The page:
by Erica Fein, WAND Nuclear Weapons Policy Officer
The President’s budget release is a perfect time to think about our national priorities over the coming years: Do we want to invest in programs to keep America vibrant, well-educated, and healthy, or do we want a hollowed-out America where spending on expensive and unworkable weapons systems take precedent?
Nuclear weapons, increasingly less useful for 21st century defense, should be one of the places where we are re-prioritizing. Yet, the President’s budget increased spending on nuclear weapons by seven percent, to $8.31 billion. It appears the increase is almost fully offset by a decrease in funding for nonproliferation programs – the programs that prevent nuclear materials from falling into the wrong hands.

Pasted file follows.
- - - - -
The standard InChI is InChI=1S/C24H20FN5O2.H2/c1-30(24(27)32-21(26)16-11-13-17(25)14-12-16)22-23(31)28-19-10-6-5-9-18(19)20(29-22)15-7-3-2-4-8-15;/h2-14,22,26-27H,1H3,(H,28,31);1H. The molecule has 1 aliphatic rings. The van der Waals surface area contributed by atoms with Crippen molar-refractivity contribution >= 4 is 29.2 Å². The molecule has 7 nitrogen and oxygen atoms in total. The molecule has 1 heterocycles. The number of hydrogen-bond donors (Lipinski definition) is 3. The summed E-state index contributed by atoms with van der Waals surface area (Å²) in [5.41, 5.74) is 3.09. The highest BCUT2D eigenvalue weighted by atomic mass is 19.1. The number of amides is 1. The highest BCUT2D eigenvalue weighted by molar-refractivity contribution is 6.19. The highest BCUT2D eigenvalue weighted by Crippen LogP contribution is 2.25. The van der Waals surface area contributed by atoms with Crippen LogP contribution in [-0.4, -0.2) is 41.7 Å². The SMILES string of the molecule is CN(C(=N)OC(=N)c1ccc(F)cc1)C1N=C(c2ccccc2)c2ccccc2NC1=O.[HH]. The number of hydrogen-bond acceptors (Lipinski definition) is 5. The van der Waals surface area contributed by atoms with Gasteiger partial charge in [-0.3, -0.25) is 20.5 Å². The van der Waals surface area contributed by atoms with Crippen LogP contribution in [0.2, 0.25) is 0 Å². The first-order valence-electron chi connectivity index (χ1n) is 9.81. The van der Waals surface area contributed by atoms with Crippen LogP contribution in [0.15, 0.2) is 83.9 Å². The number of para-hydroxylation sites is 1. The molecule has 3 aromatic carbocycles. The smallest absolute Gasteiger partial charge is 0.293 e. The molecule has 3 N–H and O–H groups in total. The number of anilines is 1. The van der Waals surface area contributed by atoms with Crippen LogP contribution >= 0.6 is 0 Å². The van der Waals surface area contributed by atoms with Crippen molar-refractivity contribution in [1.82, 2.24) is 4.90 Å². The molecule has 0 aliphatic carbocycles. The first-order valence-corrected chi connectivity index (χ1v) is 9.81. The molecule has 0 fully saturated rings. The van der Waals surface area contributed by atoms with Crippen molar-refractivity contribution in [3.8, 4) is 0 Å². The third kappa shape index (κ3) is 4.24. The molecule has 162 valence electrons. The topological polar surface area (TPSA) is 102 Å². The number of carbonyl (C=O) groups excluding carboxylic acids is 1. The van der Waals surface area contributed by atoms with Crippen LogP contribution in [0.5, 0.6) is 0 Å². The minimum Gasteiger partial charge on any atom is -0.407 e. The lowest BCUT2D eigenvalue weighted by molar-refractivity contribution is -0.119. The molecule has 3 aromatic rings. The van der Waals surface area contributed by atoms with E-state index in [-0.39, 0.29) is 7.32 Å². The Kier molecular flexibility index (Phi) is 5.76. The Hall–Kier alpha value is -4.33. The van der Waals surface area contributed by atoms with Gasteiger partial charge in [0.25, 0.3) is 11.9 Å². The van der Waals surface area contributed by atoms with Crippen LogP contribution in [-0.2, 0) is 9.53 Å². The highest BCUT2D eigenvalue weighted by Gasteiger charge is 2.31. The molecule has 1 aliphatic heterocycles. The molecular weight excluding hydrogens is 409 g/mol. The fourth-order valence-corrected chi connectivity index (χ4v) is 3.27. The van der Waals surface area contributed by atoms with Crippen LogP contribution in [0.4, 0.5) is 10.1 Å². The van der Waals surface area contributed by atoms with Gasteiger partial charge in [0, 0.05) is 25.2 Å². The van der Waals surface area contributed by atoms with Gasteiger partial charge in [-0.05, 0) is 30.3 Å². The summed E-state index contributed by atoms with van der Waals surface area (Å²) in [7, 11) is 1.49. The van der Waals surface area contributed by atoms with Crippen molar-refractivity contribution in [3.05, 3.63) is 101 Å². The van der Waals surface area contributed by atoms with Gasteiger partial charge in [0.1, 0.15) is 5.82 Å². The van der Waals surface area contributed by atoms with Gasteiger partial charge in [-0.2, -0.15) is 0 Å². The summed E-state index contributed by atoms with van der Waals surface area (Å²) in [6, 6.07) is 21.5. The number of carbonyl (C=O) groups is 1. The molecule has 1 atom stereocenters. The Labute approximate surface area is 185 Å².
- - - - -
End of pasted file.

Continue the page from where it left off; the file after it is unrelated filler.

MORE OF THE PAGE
B61 A Prime Example of Misplaced Priorities
Much of this increase is for the unnecessarily complex upgrade to the B61, a Cold War-era nuclear bomb. While most experts agree that some sort of life extension to this weapon is needed as long as it is part of the nuclear stockpile, leaders in the U.S. Congress are not convinced of the Administration’s plans. As Senator Dianne Feinstein (D-CA), Chairwoman of the Appropriations Subcommittee that makes funding decisions on nuclear weapons, has stated, “A more narrow scope of work [on the B61] would safely extend its life while meeting military requirements.”